Hearing words out loud while also seeing them (e.g., listening to the pronunciations on your flashcards out loud while studying them) can create a more complex and interconnected neural representation of the information, making it easier to recall the vocabulary words later when you’re speaking in real-life situations.

Dual coding theory is another reason why writing vocabulary words and their definition can be so effective. The old-school way that some teachers in elementary schools used to teach is to write example sentences from words in the dictionary, along with their definitions, over and over.

It might sound boring, but the sheer repetition alone can be enough to help in building vocabulary.

tips to expand your vocabulary

Enhanced Engagement and Attention

Listening to words spoken out loud can also increase engagement and attention, critical factors for effectively learning any new skill. The variations in tone, pace, and emotion conveyed through speech can make the learning experience more dynamic and interesting, thereby enhancing memory encoding.

Contextual Learning and Encoding

Using context to encode information is a powerful technique for enhancing memory and learning efficiency. This approach leverages the brain's natural inclination to understand and remember information better when it is integrated into a meaningful framework or situation. 

Here's how using context works in the process of encoding information and the underlying cognitive mechanisms:

Rich Contextual Cues 

Learning new information in context provides additional cues and associations, making it easier to recall the information later. For example, learning a new word by reading it within a sentence or story allows the brain to form connections between the new word and the surrounding content.

This is why we include an “example” field on every flashcard we create for you with AI. It gives you added context for the word, helping speed up and improve your encoding process.

Situational Context

Encountering information in varied contexts, such as different locations, emotional states, or times of day, can also enhance memory. This variety creates multiple retrieval paths, making it easier to access the information later because the brain has more cues to trigger recall.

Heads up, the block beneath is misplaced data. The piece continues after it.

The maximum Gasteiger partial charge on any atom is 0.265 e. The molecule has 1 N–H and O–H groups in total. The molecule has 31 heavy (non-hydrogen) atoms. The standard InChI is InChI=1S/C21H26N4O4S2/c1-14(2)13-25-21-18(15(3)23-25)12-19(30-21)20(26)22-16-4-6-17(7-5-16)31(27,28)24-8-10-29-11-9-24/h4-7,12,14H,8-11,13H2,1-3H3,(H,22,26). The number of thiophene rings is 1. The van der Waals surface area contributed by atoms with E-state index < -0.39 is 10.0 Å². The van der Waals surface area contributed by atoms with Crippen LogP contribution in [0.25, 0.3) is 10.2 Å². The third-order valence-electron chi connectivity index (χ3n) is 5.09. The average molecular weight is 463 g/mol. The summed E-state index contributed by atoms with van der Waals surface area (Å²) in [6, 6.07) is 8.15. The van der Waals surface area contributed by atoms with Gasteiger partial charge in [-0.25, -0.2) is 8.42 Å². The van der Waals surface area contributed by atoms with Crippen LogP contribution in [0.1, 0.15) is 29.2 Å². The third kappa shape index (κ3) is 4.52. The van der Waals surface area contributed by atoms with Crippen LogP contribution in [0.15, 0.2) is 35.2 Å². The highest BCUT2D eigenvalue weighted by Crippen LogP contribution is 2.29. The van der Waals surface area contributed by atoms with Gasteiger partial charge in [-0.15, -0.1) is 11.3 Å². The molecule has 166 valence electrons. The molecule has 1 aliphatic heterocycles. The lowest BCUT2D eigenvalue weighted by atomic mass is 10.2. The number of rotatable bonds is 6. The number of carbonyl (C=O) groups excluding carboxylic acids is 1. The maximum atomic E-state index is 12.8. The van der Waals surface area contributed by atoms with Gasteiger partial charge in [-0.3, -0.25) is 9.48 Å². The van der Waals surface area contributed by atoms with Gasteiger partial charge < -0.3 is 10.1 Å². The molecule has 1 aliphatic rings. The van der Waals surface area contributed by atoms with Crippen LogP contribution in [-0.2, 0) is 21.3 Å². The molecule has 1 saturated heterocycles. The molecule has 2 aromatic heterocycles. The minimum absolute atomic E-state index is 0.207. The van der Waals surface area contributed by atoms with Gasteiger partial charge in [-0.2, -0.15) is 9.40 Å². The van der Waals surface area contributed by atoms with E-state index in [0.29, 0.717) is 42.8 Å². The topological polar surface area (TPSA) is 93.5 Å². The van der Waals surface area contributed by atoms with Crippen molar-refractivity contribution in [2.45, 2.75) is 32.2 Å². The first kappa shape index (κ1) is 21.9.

Repetition

Last but not least, let’s talk about the mighty repetition, also known as “the Father of learning”, and for good reason.

Repeating new words several times can strengthen the neural pathways associated with those words, making them easier to recall.

Each repetition activates the same neural circuits, making these pathways more efficient over time. Ensuring you get enough repetitions with your vocabulary words engages the hippocampus for initial encoding and also involves the neocortex, where repeated activations help in transferring information to long-term memory.

I wrote a whole blog post dedicated to discussing the role of repetition in language learning.

using reading to learn new words

The Impact of Reading

Now as I mentioned before, every article or blog post about vocabulary will mention reading as a technique, and there’s a great reason for that.

There’s no better way to expand your vocabulary than reading consistently.

This is especially true for people in Group #2 that I mentioned in the first paragraph: native English speakers who want a sophisticated vocabulary like the Great Gatsby.

But hey, reading The Great Gatsby and learning all the words you don’t know would be a great start!

Think of your brain as a sponge; the more you expose it to water (or in this case, words), the more it absorbs. 

Choosing Reading Material That Challenges You

Now, don't get me wrong. Reading anything is a good start, but to really turbocharge your vocabulary, you've gotta step out of your comfort zone. 

Picture this: if you always lift the same weight, you stop seeing progress. The same goes for reading. 

Mixing it up with a dash of classic literature, a pinch of technical articles, and a sprinkle of poetry not only challenges you but also keeps things interesting.

-
Classic literature: These treasures are a goldmine of rich, complex language. Yes, they can be a tough nut to crack, but oh, the rewards!
-
Technical articles and journals: If you're thinking, "But those are so dry!", hear me out. They're packed with specialized terms that can give your vocabulary a serious edge.